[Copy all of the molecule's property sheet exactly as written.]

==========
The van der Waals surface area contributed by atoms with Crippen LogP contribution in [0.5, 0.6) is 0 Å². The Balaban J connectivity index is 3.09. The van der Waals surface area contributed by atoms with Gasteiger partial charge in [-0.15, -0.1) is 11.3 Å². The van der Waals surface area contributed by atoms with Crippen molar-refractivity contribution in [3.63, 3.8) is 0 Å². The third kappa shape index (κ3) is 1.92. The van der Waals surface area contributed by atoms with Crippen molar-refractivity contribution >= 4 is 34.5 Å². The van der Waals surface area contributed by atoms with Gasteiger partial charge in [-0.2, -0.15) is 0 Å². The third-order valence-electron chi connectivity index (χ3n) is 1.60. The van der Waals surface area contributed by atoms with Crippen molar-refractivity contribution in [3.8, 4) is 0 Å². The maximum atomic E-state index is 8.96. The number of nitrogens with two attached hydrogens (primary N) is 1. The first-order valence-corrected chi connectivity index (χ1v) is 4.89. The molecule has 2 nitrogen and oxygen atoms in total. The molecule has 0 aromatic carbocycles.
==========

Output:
The van der Waals surface area contributed by atoms with Crippen LogP contribution in [0.5, 0.6) is 0 Å². The Balaban J connectivity index is 3.09. The van der Waals surface area contributed by atoms with Gasteiger partial charge in [-0.15, -0.1) is 11.3 Å². The van der Waals surface area contributed by atoms with Crippen molar-refractivity contribution in [3.63, 3.8) is 0 Å². The third kappa shape index (κ3) is 1.92. The van der Waals surface area contributed by atoms with Crippen molar-refractivity contribution >= 4 is 34.5 Å². The van der Waals surface area contributed by atoms with Gasteiger partial charge in [-0.2, -0.15) is 0 Å². The third-order valence-electron chi connectivity index (χ3n) is 1.60. The van der Waals surface area contributed by atoms with Crippen molar-refractivity contribution in [3.8, 4) is 0 Å². The maximum atomic E-state index is 8.96. The number of nitrogens with two attached hydrogens (primary N) is 1. The first-order valence-corrected chi connectivity index (χ1v) is 4.89. The molecule has 2 nitrogen and oxygen atoms in total. The molecule has 0 aromatic carbocycles.